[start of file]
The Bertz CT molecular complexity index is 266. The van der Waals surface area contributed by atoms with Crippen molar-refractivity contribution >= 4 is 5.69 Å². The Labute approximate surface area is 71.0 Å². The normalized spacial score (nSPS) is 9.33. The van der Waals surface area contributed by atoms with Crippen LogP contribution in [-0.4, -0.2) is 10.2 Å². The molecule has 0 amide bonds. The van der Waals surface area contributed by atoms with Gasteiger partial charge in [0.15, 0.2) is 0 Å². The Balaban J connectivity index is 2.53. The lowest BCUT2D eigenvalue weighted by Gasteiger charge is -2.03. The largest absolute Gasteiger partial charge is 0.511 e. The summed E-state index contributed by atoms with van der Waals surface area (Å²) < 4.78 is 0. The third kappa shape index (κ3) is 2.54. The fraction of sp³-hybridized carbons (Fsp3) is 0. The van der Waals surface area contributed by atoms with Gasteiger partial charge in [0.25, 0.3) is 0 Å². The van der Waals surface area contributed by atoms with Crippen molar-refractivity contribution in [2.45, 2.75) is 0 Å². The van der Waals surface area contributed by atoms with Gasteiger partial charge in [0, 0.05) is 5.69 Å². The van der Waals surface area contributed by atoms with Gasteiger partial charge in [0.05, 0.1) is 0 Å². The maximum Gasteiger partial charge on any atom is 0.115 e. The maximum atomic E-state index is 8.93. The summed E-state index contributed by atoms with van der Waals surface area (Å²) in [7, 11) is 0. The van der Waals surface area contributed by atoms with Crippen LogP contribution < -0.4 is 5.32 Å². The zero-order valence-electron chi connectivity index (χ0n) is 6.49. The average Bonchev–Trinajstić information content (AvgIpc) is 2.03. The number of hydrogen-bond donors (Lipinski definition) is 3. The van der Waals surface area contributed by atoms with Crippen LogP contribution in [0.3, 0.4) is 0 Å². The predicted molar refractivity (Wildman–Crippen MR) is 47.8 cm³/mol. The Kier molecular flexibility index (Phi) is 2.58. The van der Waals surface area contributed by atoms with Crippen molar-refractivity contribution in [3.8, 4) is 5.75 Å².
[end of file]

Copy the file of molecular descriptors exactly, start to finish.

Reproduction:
The Bertz CT molecular complexity index is 266. The van der Waals surface area contributed by atoms with Crippen molar-refractivity contribution >= 4 is 5.69 Å². The Labute approximate surface area is 71.0 Å². The normalized spacial score (nSPS) is 9.33. The van der Waals surface area contributed by atoms with Crippen LogP contribution in [-0.4, -0.2) is 10.2 Å². The molecule has 0 amide bonds. The van der Waals surface area contributed by atoms with Gasteiger partial charge in [0.15, 0.2) is 0 Å². The Balaban J connectivity index is 2.53. The lowest BCUT2D eigenvalue weighted by Gasteiger charge is -2.03. The largest absolute Gasteiger partial charge is 0.511 e. The summed E-state index contributed by atoms with van der Waals surface area (Å²) < 4.78 is 0. The third kappa shape index (κ3) is 2.54. The fraction of sp³-hybridized carbons (Fsp3) is 0. The van der Waals surface area contributed by atoms with Gasteiger partial charge in [0.25, 0.3) is 0 Å². The van der Waals surface area contributed by atoms with Crippen molar-refractivity contribution in [2.45, 2.75) is 0 Å². The van der Waals surface area contributed by atoms with Gasteiger partial charge in [0, 0.05) is 5.69 Å². The van der Waals surface area contributed by atoms with Gasteiger partial charge in [0.05, 0.1) is 0 Å². The maximum Gasteiger partial charge on any atom is 0.115 e. The maximum atomic E-state index is 8.93. The summed E-state index contributed by atoms with van der Waals surface area (Å²) in [7, 11) is 0. The van der Waals surface area contributed by atoms with Crippen LogP contribution < -0.4 is 5.32 Å². The zero-order valence-electron chi connectivity index (χ0n) is 6.49. The average Bonchev–Trinajstić information content (AvgIpc) is 2.03. The number of hydrogen-bond donors (Lipinski definition) is 3. The van der Waals surface area contributed by atoms with Crippen LogP contribution in [0.3, 0.4) is 0 Å². The predicted molar refractivity (Wildman–Crippen MR) is 47.8 cm³/mol. The Kier molecular flexibility index (Phi) is 2.58. The van der Waals surface area contributed by atoms with Crippen molar-refractivity contribution in [3.8, 4) is 5.75 Å².